Argument Description
compound_statement A statement or a block of statements


An IN AUTONOMOUS TRANSACTION statement enables execution of a statement or a block of statements in an autonomous transaction. Code running in an autonomous transaction will be committed right after its successful execution, regardless of the status of its parent transaction. It might be needed when certain operations must not be rolled back, even if an error occurs in the parent transaction.

An autonomous transaction has the same isolation level as its parent transaction. Any exception that is thrown in the block of the autonomous transaction code will result in the autonomous transaction being rolled back and all made changes being cancelled. If the code executes successfully, the autonomous transaction will be committed.

Example:  Using an autonomous transaction in a trigger for the database ON CONNECT event, in order to log all connection attempts, including those that failed:

CREATE TRIGGER TR_CONNECT ON CONNECT
AS
BEGIN
  -- Logging all attempts to connect to the database
  IN AUTONOMOUS TRANSACTION DO
    INSERT INTO LOG(MSG)
    VALUES ('USER ' || CURRENT_USER || ' CONNECTS.');
  IF (CURRENT_USER IN (SELECT
                           USERNAME
                       FROM
                           BLOCKED_USERS)) THEN
  BEGIN
    -- Logging that the attempt to connect
    -- to the database failed and sending
    -- a message about the event
    IN AUTONOMOUS TRANSACTION DO
    BEGIN
      INSERT INTO LOG(MSG)
      VALUES ('USER ' || CURRENT_USER || ' REFUSED.');
      POST_EVENT 'CONNECTION ATTEMPT' || ' BY BLOCKED USER!';
    END
    -- now calling an exception
    EXCEPTION EX_BADUSER;
  END
END
          

See also:  Transsaction Control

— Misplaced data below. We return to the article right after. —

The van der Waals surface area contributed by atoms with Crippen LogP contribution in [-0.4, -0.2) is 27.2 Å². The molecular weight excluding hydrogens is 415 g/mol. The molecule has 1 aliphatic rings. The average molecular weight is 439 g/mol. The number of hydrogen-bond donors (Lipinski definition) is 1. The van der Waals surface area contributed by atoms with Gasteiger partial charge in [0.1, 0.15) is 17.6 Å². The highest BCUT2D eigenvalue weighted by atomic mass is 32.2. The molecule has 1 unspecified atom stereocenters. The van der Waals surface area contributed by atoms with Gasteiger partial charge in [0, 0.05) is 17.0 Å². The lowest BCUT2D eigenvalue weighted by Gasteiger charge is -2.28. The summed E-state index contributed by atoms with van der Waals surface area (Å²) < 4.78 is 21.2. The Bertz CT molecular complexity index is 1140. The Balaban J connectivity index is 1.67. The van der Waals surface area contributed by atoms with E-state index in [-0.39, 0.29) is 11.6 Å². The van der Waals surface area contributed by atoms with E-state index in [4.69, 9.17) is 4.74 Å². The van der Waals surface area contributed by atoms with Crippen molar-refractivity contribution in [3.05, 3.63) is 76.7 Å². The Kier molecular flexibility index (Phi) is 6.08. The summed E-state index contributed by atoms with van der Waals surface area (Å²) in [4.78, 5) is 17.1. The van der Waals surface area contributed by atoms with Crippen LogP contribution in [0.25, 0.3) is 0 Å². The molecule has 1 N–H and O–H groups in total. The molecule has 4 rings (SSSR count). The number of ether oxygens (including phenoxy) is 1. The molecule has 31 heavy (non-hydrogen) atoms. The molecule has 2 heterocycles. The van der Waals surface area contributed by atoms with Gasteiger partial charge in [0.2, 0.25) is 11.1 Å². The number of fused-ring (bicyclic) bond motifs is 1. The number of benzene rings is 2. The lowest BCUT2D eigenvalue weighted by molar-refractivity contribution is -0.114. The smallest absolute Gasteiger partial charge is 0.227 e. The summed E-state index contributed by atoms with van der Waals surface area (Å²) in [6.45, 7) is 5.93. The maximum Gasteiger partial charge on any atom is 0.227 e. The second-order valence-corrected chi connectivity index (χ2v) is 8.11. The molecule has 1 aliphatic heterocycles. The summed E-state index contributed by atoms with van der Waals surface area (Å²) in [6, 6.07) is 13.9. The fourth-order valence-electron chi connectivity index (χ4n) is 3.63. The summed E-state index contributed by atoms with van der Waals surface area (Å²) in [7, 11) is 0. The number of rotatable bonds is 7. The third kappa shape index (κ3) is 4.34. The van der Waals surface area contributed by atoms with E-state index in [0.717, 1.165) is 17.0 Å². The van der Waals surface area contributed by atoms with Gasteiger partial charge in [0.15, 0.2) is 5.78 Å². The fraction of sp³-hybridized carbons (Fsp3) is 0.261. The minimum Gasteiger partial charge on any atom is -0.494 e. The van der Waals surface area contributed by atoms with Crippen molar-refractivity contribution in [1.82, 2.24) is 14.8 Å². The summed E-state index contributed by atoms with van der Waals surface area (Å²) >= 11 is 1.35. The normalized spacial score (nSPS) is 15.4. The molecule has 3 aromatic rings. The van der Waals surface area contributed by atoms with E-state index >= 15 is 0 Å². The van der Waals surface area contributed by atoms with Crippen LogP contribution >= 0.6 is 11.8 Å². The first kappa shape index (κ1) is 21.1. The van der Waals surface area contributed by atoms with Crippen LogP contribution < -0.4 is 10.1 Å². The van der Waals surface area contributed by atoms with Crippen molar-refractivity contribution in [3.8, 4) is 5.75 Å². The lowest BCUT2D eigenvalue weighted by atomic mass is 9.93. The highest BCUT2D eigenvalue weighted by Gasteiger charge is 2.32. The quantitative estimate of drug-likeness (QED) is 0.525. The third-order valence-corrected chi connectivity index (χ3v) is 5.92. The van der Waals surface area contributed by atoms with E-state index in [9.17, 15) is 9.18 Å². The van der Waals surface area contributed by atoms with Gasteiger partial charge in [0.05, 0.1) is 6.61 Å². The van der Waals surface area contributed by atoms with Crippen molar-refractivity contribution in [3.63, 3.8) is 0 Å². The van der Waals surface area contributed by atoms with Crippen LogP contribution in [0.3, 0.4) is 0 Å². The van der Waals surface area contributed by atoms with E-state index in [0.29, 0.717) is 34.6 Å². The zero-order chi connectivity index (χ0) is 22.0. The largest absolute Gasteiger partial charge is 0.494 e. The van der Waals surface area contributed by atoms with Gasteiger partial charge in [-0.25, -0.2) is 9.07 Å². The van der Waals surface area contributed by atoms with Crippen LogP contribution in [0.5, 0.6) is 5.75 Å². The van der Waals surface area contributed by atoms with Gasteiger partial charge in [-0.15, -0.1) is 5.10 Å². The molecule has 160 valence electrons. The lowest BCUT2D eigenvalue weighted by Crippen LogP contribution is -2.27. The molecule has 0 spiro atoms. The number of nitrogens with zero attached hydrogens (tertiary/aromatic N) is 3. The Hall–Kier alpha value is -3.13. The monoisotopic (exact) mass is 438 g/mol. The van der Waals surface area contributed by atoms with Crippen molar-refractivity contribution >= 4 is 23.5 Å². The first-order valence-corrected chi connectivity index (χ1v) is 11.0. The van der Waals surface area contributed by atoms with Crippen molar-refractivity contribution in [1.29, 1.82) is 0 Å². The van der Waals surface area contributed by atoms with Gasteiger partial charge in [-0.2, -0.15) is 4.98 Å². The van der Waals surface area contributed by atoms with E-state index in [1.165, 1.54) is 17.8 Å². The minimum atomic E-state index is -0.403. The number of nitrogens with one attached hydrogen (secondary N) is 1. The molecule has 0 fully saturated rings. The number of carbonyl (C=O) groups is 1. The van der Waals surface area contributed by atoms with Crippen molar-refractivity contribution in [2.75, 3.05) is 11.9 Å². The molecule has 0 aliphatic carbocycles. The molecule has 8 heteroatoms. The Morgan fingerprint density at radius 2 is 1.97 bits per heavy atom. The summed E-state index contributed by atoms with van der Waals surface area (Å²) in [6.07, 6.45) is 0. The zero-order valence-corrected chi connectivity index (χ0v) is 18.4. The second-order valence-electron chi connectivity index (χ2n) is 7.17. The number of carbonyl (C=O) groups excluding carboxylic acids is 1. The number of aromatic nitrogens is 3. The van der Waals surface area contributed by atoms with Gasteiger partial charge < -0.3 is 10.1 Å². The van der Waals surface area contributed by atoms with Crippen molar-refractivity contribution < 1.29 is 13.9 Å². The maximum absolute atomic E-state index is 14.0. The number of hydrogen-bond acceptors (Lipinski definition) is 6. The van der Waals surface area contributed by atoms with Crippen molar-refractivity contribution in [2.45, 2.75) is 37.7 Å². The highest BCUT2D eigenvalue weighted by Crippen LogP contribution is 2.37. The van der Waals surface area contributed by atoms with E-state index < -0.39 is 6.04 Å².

POST_EVENT

Used for:  Notifying listening clients about database events in a module

Available in:  PSQL

Syntax: 

POST_EVENT event_name;
        

Table 7.16. POST_EVENT Statement Parameter

Argument Description
event_name Event name (message) limited to 127 bytes


The POST_EVENT statement notifies the event manager about the event, which saves it to an event table. When the transaction is committed, the event manager notifies applications that are signalling their interest in the event.

The event name can be some sort of code or a short message: the choice is open as it is just a string up to 127 bytes.

The content of the string can be a string literal, a variable or any valid SQL expression that resolves to a string.

Example:  Notifying the listening applications about inserting a record into the SALES table:

SET TERM ^;
CREATE TRIGGER POST_NEW_ORDER FOR SALES
ACTIVE AFTER INSERT POSITION 0
AS
BEGIN
  POST_EVENT 'new_order';
END^
SET TERM ;^
          

Prev: TriggersFirebird Documentation IndexUp: Procedural SQL (PSQL) StatementsNext: Trapping and Handling Errors
Firebird Documentation IndexFirebird 2.5 Language ReferenceProcedural SQL (PSQL) Statements → Writing the Body Code